Ocean fertilization generally involves using a mix of iron sulfate monohydrate -- used also as a livestock feed supplement and in the iron pills used by people who are anemic -- with iron oxide, or rust, into a liquid solution then dumping it into the sea. The principle is that phytoplankton, or algae, eat the iron. The algae are gobbled up by zooplankton, including species like krill or copapods -- food that salmon prefer.
Most experiments of ocean fertilization are done by Mother Nature. Dust storms and volcanic eruptions can drop large amounts of iron particles into the sea.
Sometimes it's hard to link these activities directly with salmon productivity, but some experts think that volcanic eruptions do offer rare glimpses into what would occur with really big influxes of iron into the ocean.
"The two biggest [salmon] runs that have occurred are both associated with volcanoes," said Tim Parsons, a professor emeritus at the University of British Columbia and a research scientist at the Institute of Ocean Sciences in Canada. "In 1956, an eruption of a volcano in Kamchatka produced a run of 20 million salmon in 1958 in the Gulf of Alaska, and more recently, in 2008, a volcanic eruption on the Aleutians produced the run of 35 million salmon in 2010."
Parsons said that the volcanoes "spew iron over the whole of the Pacific," triggering a zooplankton buffet for salmon.
"Since the need to grow rapidly in this new ocean environment is a priority for the very young salmon, their abundant survival was for once assured, resulting in the phenomenal returns," he said. "Alternative hypotheses on this whole process are difficult to find in any of the reports on sockeye salmon returns in 2010."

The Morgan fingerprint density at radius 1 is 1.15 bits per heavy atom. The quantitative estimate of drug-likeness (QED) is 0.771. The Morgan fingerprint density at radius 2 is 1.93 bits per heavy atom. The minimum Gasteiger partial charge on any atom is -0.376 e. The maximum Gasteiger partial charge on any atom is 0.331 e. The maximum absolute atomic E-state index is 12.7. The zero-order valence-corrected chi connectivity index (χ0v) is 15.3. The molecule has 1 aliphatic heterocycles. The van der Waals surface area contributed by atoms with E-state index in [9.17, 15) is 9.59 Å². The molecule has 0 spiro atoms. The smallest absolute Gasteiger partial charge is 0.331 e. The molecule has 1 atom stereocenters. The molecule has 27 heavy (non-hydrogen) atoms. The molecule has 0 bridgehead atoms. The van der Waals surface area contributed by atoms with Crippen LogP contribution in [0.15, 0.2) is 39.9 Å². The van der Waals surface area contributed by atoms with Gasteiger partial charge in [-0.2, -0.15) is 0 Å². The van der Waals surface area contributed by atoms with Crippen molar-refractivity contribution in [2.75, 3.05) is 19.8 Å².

Fertilizing the ocean?
McNamee said that none of the experts had predicted the huge run of sockeye in 2010, but "we would say that it's our belief that the volcanic eruption and the volcanic bloom is the cause of that high return."
In 2012, the Haida and George released iron filings from a ship along a zigzagging path that extended over 5,000 nautical miles, timing the dump to coincide with an ocean eddy that spread the iron across the migration routes of different species of salmon. Satellites showed that the resulting plankton bloom covered around 13,500 square miles of ocean.
The sockeye run occurring this year -- two years after their experiment and in line with sockeye reproduction cycles -- in some ways resembles the pattern of a volcanic eruption in the Aleutian Islands in Alaska in 2008, just as it does the large pink salmon run in 2013 (the pinks have shorter cycles).
But McNamee stops short of making a direct connection.
"The experiment did what it was designed to do," he said. "The experiment was successful because it grew zooplankton, which should have fed the salmon crop in the path of their migration."
But George, the California businessman and director of HSRC before he was later fired, has been a lot more vocal in supporting the project.
"Clearly the 2012 work succeeded beyond our wildest expectations bringing back more than a half a billion additional salmon alone," he said in an email. "Countless other species of marine life were similarly restored and revived."
"The fish only came back because standing biomass in our region of the NE Pacific was even more tremendously restored."